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Take a look down beneath your feet. You’re standing on the Earth’s crust. Although it seems limitless, the Earth’s crust only accounts for less than 1% of the Earth’s interior. Let’s take a look at everything that’s inside the Earth.
The Earth’s crust is the outer shell of the Earth. This is the part that has cooled down enough to solidify into rock. The crust extends down 30 km to 80 km underneath the continents, and only 5 km beneath the oceans. As you travel down through the crust, temperatures increase. The crust is broken up into several tectonic plates which “float” on top of the Earth’s mantle. In some regions, plates are sliding underneath one another, recycling rocks into the Earth. The crust beneath the middle of the oceans is spreading apart, and new material is welling up.
Beneath the crust is the largest part of the Earth’s interior: the mantle, which makes up about 84% of the Earth’s volume. This region extends down to a depth of 2,890 km. As you travel down through the mantle, temperatures increase immensely; they start at 500 C near the crust, and get to well over 4000 C at the boundary to the core. The mantle is mostly solid, but it acts like a viscous fluid, and experiences convection. Hot blobs of rock rise up from regions around the core through the mantle, give up their heat, and then sink back down.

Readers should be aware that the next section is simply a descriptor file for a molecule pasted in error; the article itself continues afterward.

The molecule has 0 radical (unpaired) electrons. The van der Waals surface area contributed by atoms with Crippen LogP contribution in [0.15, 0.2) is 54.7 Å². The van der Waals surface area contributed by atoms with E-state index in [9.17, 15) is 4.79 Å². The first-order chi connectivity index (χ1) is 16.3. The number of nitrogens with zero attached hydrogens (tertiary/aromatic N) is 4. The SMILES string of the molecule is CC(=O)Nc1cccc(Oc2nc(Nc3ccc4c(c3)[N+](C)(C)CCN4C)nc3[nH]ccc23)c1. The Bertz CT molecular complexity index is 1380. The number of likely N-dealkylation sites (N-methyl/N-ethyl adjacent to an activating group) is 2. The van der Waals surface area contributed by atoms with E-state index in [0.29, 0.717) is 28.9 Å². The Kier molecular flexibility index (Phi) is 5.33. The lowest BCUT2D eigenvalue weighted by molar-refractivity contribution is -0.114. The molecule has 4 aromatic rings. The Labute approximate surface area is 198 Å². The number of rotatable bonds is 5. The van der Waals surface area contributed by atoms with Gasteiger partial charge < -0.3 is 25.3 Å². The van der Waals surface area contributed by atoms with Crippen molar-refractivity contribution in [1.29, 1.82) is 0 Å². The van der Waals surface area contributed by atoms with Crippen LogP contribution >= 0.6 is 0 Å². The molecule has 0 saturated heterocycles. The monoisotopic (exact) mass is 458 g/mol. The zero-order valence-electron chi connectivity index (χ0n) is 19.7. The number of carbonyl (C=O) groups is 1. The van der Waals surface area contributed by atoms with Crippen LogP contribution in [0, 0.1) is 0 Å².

At the very center of the Earth lies the core. This is a solid sphere of metal 2,440 km across surrounded by a layer of liquid metal. Scientists think that mostly made of iron (80%), with the rest composed of other heavy metals, like nickel, gold, platinum and even uranium. The core is slowly rotating compared to the crust, so that the core completes one rotation every 1000 years or so. The Earth’s magnetic field is though to be generated by the convection of hot metal in the Earth’s outer core. This field protects the Earth from the Sun’s solar wind; there probably wouldn’t be life on Earth without this field.
We have written many articles about the Earth for Universe Today. Here’s an article about the discovery of the Earth’s inner, inner core.
We have also recorded an episode of Astronomy Cast about Earth, as part of our tour through the Solar System – Episode 51: Earth.